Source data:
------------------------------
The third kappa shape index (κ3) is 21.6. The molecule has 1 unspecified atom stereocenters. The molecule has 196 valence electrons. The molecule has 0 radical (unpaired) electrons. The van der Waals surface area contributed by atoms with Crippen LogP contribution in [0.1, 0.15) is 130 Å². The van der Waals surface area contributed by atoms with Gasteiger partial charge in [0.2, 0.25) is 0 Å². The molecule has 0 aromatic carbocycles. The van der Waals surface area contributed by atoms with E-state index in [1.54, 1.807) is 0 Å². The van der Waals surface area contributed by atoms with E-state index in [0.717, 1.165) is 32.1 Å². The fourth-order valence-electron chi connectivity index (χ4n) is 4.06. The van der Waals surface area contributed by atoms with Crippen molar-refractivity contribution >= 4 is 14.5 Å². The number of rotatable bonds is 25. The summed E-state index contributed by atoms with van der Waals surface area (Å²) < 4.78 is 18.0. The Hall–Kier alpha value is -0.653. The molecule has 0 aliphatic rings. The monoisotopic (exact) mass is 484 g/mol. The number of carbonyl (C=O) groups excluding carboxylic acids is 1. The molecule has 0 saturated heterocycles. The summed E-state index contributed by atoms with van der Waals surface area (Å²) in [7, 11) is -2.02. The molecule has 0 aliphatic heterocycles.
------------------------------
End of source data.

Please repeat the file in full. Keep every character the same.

The third kappa shape index (κ3) is 21.6. The molecule has 1 unspecified atom stereocenters. The molecule has 196 valence electrons. The molecule has 0 radical (unpaired) electrons. The van der Waals surface area contributed by atoms with Crippen LogP contribution in [0.1, 0.15) is 130 Å². The van der Waals surface area contributed by atoms with Gasteiger partial charge in [0.2, 0.25) is 0 Å². The molecule has 0 aromatic carbocycles. The van der Waals surface area contributed by atoms with E-state index in [1.54, 1.807) is 0 Å². The van der Waals surface area contributed by atoms with E-state index in [0.717, 1.165) is 32.1 Å². The fourth-order valence-electron chi connectivity index (χ4n) is 4.06. The van der Waals surface area contributed by atoms with Crippen molar-refractivity contribution >= 4 is 14.5 Å². The number of rotatable bonds is 25. The summed E-state index contributed by atoms with van der Waals surface area (Å²) < 4.78 is 18.0. The Hall–Kier alpha value is -0.653. The molecule has 0 aliphatic rings. The monoisotopic (exact) mass is 484 g/mol. The number of carbonyl (C=O) groups excluding carboxylic acids is 1. The molecule has 0 saturated heterocycles. The summed E-state index contributed by atoms with van der Waals surface area (Å²) in [7, 11) is -2.02. The molecule has 0 aliphatic heterocycles.